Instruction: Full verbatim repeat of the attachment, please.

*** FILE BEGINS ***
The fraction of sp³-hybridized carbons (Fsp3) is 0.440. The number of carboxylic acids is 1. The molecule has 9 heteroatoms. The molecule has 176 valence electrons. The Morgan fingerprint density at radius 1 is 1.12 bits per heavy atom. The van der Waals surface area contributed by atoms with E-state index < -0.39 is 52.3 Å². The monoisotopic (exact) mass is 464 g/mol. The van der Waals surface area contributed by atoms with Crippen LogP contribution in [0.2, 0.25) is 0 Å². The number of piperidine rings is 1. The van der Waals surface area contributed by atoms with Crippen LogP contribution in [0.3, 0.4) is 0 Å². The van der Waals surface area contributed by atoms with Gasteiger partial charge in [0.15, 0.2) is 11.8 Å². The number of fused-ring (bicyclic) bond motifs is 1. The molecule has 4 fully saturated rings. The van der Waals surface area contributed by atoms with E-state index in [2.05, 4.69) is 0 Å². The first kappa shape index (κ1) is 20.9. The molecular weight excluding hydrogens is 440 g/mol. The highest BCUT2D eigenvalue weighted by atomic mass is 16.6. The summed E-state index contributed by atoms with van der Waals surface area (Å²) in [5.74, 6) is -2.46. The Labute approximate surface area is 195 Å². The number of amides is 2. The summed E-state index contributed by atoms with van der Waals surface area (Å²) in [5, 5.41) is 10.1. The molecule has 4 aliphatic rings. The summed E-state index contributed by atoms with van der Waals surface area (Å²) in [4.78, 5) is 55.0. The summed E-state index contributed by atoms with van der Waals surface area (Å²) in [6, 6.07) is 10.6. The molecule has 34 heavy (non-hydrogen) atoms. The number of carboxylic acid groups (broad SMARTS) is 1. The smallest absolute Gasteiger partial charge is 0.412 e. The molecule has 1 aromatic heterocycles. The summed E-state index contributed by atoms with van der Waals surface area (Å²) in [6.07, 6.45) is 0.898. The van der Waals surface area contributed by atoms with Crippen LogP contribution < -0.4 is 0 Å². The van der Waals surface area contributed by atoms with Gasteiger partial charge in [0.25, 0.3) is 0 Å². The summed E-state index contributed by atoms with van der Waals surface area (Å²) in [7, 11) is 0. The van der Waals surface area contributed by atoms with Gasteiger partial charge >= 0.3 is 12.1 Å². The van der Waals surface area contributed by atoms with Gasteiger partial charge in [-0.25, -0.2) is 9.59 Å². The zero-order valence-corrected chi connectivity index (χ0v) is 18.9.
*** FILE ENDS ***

The fraction of sp³-hybridized carbons (Fsp3) is 0.440. The number of carboxylic acids is 1. The molecule has 9 heteroatoms. The molecule has 176 valence electrons. The Morgan fingerprint density at radius 1 is 1.12 bits per heavy atom. The van der Waals surface area contributed by atoms with E-state index < -0.39 is 52.3 Å². The monoisotopic (exact) mass is 464 g/mol. The van der Waals surface area contributed by atoms with Crippen LogP contribution in [0.2, 0.25) is 0 Å². The number of piperidine rings is 1. The van der Waals surface area contributed by atoms with Crippen LogP contribution in [0.3, 0.4) is 0 Å². The van der Waals surface area contributed by atoms with Gasteiger partial charge in [0.15, 0.2) is 11.8 Å². The number of fused-ring (bicyclic) bond motifs is 1. The molecule has 4 fully saturated rings. The van der Waals surface area contributed by atoms with E-state index in [2.05, 4.69) is 0 Å². The first kappa shape index (κ1) is 20.9. The molecular weight excluding hydrogens is 440 g/mol. The highest BCUT2D eigenvalue weighted by atomic mass is 16.6. The summed E-state index contributed by atoms with van der Waals surface area (Å²) in [5.74, 6) is -2.46. The Labute approximate surface area is 195 Å². The number of amides is 2. The summed E-state index contributed by atoms with van der Waals surface area (Å²) in [5, 5.41) is 10.1. The molecule has 4 aliphatic rings. The summed E-state index contributed by atoms with van der Waals surface area (Å²) in [4.78, 5) is 55.0. The summed E-state index contributed by atoms with van der Waals surface area (Å²) in [6, 6.07) is 10.6. The molecule has 34 heavy (non-hydrogen) atoms. The number of carboxylic acid groups (broad SMARTS) is 1. The smallest absolute Gasteiger partial charge is 0.412 e. The molecule has 1 aromatic heterocycles. The summed E-state index contributed by atoms with van der Waals surface area (Å²) in [6.07, 6.45) is 0.898. The van der Waals surface area contributed by atoms with Crippen LogP contribution < -0.4 is 0 Å². The van der Waals surface area contributed by atoms with Gasteiger partial charge in [0.25, 0.3) is 0 Å². The summed E-state index contributed by atoms with van der Waals surface area (Å²) in [7, 11) is 0. The van der Waals surface area contributed by atoms with Gasteiger partial charge >= 0.3 is 12.1 Å². The van der Waals surface area contributed by atoms with Gasteiger partial charge in [-0.25, -0.2) is 9.59 Å². The zero-order valence-corrected chi connectivity index (χ0v) is 18.9.